Five minutes and it's fire

Kim Cain

Five minutes is a long time in the life of a bushfire, even if it has burnt for hours before it arrives at your house.

Five minutes was all it took for the Kilmore fire to turn from a fire on a ridge heading in one direction, to suddenly threaten to raze the home of farmers ‘Pip’ (Philip) and Jenny Easton of Baynton on February 7, Victoria’s ‘Black Saturday’.

Pip and Jenny, along with their son – who scrambled home with just four minutes to spare – fought off that blaze, only to see major tracts of their land reduced to charcoal and ash.

On that oven of an afternoon Pip said he was up on a small hill behind their property, ‘Balkebah’, about 40 kms from Kilmore and 20 kms from Kyneton, looking at the fire burn across a ridge miles away.

“Suddenly the wind changed and within five minutes it was here,” he says looking across the now blackened valley.

In that time it had crossed several paddocks, jumped the road and was blazing up the slope, through a tree plantation and licking the veranda of their home.

Pip and his son ran from one side of the house to the other putting out the fire as best they could.

Each time radiant heat filled their lungs, they would beat a retreat to the other side of the house; gulp some fresh air then race back to the fire front to tackle the flames.

In the end they saved their home.

Both Pip and Jenny, who are members of Kilmore Uniting Church, count themselves lucky, although they say they were never afraid for their lives.

“The worst part was waiting,” says Jenny, who took shelter in a steel shed near the house. “I could hear it roar like a train through the big gums over the road and then silence, but I knew it was coming.

“I just had to wait …it was terrifying.”

A few days later they survey the scene: a burnt out trampoline frame sits skewiff in a blackened front yard, fruit on the vine stewed in their own juice by the radiant heat. A blackened fence post less than a meter from the house and singed moss on the stone veranda tell how close they came to losing their family home.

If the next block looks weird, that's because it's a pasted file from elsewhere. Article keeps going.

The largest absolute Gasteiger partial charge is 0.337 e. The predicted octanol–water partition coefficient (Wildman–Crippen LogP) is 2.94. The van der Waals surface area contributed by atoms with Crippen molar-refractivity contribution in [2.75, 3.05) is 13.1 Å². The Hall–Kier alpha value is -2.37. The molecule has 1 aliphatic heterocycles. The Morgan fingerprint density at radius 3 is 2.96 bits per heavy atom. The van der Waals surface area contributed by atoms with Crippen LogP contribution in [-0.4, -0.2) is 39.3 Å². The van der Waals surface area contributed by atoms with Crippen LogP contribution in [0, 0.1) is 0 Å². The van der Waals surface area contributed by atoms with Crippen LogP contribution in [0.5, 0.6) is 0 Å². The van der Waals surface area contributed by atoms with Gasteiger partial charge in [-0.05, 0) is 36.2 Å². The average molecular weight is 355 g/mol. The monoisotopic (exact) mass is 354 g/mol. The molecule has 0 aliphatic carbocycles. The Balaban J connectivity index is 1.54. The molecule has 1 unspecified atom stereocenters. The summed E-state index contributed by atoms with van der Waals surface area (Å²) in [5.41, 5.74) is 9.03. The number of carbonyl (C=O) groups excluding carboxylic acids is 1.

Now, a trickle of visitors are dropping by with cakes and cordial and good cheer – just to say they care.

The Eastons survived, but have a big rebuilding job ahead – fences gone, most of a plantation lost, stock losses, loss of future production. Are they glum? Not really.  Pip says, “We are fine. Others have had a worse experience. We are more thinking more of them…”


Further down Sidonia Road, about two kilometres past the Easton farm, the Baynton Uniting Church lies in ashes.

Stark, steel A-frame roof girders belie its former shape as a church amidst a tangle of galvanised iron, melted glass and burnt timbers.

A scorched sign, ‘Baynton Presbyterian Church’ – complete with a large Uniting Church logo – tell of its original and latter day history.

The little concrete brick church, opened on Sunday March 10, 1963 is gone.

It is the only Uniting Church destroyed in Victoria in the Black Saturday fires. But it is a loss to the community.

The now-burnt church replaced a 1920’s building, but the history of the faith community goes back to 1876

Says Pip Elston, who was married in the tiny church: “It’s only a small church but it meant a lot to the community. And although we are not many, it has been important to us and it is a loss.”

As a group of CFA volunteers inspects the hulk of the church, it is commented that it was the trees out the front of the church that ensured it “didn’t have a fighting chance to survive” the ravages of the bushfire.

Long-time church stalwart, Mrs Anita Stewart, is sitting in the kitchen of her farmhouse just a few burnt miles up the road.

She’s is looking though a myriad of photographs of the once light-filled church. They are mainly wedding snaps.

Her father, she says, made the concrete bricks that are the only standing element of the church.

She points to an old history of the church typed out on yellowing foolscap paper.

A note on the page says that those tress – now nothing but dead and blackened skeletons of life set against the razed church – were Cypress planted in 1887.

Says, Mrs Stewart: “It’s church that’s always been run by locals.” A sentiment supported by Pip, who recalls how the three or four services held there each year (mostly around Christmas and Easter) attracted about forty people of all ages: “We came from all denominations, Catholic, Baptist, Uniting, it didn’t matter. They were important gatherings and a real bringing together of the community.”

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